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The Vikings were a group of Scandinavian raiders that were around from about the 8th century to the 11th. They mainly attacked the British Islands , the Frankish empire, England, but they also plundered places such as the Iberian peninsula and northern Africa. Vikings did not always settle into the places that they found, for instance after exploring North America they left the place never to return again. Even so, after landing on Greenland they colonized themselves there, and ancestors of the Vikings still live there today. So now that you know a little about the history of the Vikings lets go into detail about the specifics of the Viking age. (Peter Sawyer, Oxford Ill. History of the Vikings p. 1-19)
On the Holy Isle of Lindisfarne, which is located between England and Scotland Irish monks had built a monastery; there they wrote many holy and beautiful books, called the Lindisfarne Gospels. These monks were peaceful people, wouldn’t hurt a fly, pity they were chosen by the Vikings, on the 8th of June in 793 to be the first major victim of one of their raids. Their arrival was seen first far off, they could see dragon head carvings on their well crafted ships slowly coming closer and closer to the shore. As soon as they got out of their boats the Vikings poured onto land ripping off the monk’s clothing and tearing their bodies apart with their sharp swords, and sometimes drowned them. Viking raiders tipped over the cross of Bishop Ethelwold, which was built out of stone. Before they left that hot day the Vikings had taken all of the monk’s treasure, set each building aflame, and killed the monk’s cattle to feed themselves on. Then, in an instant they got into their ships and left.
This was the first major Viking attack, as you can see it was pretty gruesome, but they were just getting started. The next summer there were several places on the British North Sea coast attacked. After 799 the Vikings managed some raids on Friskan-Frankish coast, forcing them to set up a coastal watch to warn citizens of the area. (Oxenstierna, Eric, The Norsemen p. 49-74)
The Vikings in the 8th century mainly centered in places along the Dutch coast, but the Norwegian Vikings were settled in the Orkney and Shetland islands. Throughout the 9th century the Viking’s expanded their empire to engulf Ireland, and Northwestern England. In the 10th century they settled in Iceland then claimed Greenland and set up shop there. Here in the late 900’s Vikings raids thinned out due to civil wars in Scandinavia. Even so in the 11th century they set up temporary residence in North America in what they called Vinland. (Barnes & Noble New American Encyclopedia Vol. 19 p. 594-596)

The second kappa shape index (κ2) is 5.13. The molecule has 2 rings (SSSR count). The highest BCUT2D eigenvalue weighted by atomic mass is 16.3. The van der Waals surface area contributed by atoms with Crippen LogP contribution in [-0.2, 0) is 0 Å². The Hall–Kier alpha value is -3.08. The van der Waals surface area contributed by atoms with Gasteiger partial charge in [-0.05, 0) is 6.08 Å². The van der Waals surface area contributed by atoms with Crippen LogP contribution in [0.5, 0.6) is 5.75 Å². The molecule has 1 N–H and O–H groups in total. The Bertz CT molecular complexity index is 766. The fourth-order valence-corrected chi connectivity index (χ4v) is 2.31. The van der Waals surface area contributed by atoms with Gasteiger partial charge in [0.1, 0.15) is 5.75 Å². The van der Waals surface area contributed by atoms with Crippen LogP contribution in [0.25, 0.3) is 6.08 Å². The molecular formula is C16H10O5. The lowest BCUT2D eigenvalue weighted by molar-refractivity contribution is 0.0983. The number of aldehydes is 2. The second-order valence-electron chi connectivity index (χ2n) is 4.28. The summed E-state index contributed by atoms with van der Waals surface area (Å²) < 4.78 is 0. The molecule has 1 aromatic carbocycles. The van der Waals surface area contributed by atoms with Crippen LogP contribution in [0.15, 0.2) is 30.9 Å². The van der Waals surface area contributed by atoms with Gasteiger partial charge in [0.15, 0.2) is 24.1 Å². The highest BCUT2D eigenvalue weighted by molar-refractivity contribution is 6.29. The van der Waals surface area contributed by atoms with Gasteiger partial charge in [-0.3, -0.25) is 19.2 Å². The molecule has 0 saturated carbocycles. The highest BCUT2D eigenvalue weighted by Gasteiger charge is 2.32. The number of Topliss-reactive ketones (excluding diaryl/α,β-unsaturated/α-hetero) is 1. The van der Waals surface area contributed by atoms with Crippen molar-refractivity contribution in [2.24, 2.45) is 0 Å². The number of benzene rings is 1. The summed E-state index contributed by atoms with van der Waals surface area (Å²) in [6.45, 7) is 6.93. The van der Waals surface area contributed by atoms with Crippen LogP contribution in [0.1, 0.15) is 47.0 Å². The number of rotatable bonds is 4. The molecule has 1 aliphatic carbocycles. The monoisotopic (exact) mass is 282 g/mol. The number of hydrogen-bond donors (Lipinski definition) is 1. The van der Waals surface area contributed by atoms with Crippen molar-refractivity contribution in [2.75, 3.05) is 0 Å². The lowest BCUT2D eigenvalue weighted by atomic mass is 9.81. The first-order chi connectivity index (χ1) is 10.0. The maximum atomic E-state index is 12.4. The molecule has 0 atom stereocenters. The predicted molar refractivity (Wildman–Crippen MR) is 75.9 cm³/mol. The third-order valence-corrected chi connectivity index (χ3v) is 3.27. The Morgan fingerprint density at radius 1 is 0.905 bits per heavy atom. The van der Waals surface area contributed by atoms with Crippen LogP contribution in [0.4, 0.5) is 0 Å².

The first Viking attack on Ireland was in 820, and like the monk’s attacked in 793, the people of Ireland had no chance against the powerful Viking army. In the years following the first attack Viking’s gained leadership, and by 839, a brave Viking chieftain named Turges, declared himself king of Ireland. Turges sacrificed the Irish kings Armagh and Clonmacnois, to Thor, a Viking god.
The Vikings organized attacks very well, they set more and more extravagant goals, and soon met them. Their attacks on England were successful mostly because no one expected them. In May of 841, Danish Vikings led by a man named Asgeir sailed the River Seine, and they burnt the city Rouen to the ground. Next they moved into St. Denis, but decided that it was in their best interest not to provoke the passing Frankish army. But they went right back at it again in 842 they destroyed Quenstovic, the Frisian harbor town. In 845 they attacked the tri-divided Holy Roman Empire, all at the same time!
Ragnar Lodbrok, a legendary Viking hero and his army sailed up the Loire River and conquered Paris by defeating half of Charles the Bald’s army. The other half were on the other side of the river and watched as Ragnar hung 111 of Charles’s men as a sacrifice the another Viking god, Woden. The Vikings finally left after Charles gave them 7,000 pounds of silver. After a while paying the Vikings off was the best way
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Viking exploration of North America, Vikings, Viking Age, Viking ships, Erik the Red, Viking, Vinland, Viking expansion, Viking raid warfare and tactics
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